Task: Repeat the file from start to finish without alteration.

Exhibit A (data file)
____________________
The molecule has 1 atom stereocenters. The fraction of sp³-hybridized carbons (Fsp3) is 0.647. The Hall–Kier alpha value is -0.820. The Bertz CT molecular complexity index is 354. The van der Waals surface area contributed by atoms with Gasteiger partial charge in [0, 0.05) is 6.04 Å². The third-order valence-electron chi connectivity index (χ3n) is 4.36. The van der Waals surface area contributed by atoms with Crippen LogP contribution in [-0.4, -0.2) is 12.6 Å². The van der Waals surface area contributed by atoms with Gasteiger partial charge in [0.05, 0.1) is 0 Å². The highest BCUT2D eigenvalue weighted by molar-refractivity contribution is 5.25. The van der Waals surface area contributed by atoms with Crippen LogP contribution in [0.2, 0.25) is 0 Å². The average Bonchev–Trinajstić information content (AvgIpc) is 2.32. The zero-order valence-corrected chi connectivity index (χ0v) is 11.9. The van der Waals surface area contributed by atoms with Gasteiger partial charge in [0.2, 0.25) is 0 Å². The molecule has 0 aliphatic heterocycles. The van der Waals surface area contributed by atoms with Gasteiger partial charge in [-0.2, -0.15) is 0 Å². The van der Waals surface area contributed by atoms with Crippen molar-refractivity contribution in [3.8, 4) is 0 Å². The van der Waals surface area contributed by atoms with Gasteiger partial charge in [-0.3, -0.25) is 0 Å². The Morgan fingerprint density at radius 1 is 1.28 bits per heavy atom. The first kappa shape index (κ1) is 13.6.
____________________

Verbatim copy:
The molecule has 1 atom stereocenters. The fraction of sp³-hybridized carbons (Fsp3) is 0.647. The Hall–Kier alpha value is -0.820. The Bertz CT molecular complexity index is 354. The van der Waals surface area contributed by atoms with Gasteiger partial charge in [0, 0.05) is 6.04 Å². The third-order valence-electron chi connectivity index (χ3n) is 4.36. The van der Waals surface area contributed by atoms with Crippen LogP contribution in [-0.4, -0.2) is 12.6 Å². The van der Waals surface area contributed by atoms with Gasteiger partial charge in [0.05, 0.1) is 0 Å². The highest BCUT2D eigenvalue weighted by molar-refractivity contribution is 5.25. The van der Waals surface area contributed by atoms with Crippen LogP contribution in [0.2, 0.25) is 0 Å². The average Bonchev–Trinajstić information content (AvgIpc) is 2.32. The zero-order valence-corrected chi connectivity index (χ0v) is 11.9. The van der Waals surface area contributed by atoms with Gasteiger partial charge in [0.2, 0.25) is 0 Å². The molecule has 0 aliphatic heterocycles. The van der Waals surface area contributed by atoms with Gasteiger partial charge in [-0.2, -0.15) is 0 Å². The van der Waals surface area contributed by atoms with Crippen molar-refractivity contribution in [3.8, 4) is 0 Å². The van der Waals surface area contributed by atoms with Gasteiger partial charge in [-0.3, -0.25) is 0 Å². The Morgan fingerprint density at radius 1 is 1.28 bits per heavy atom. The first kappa shape index (κ1) is 13.6.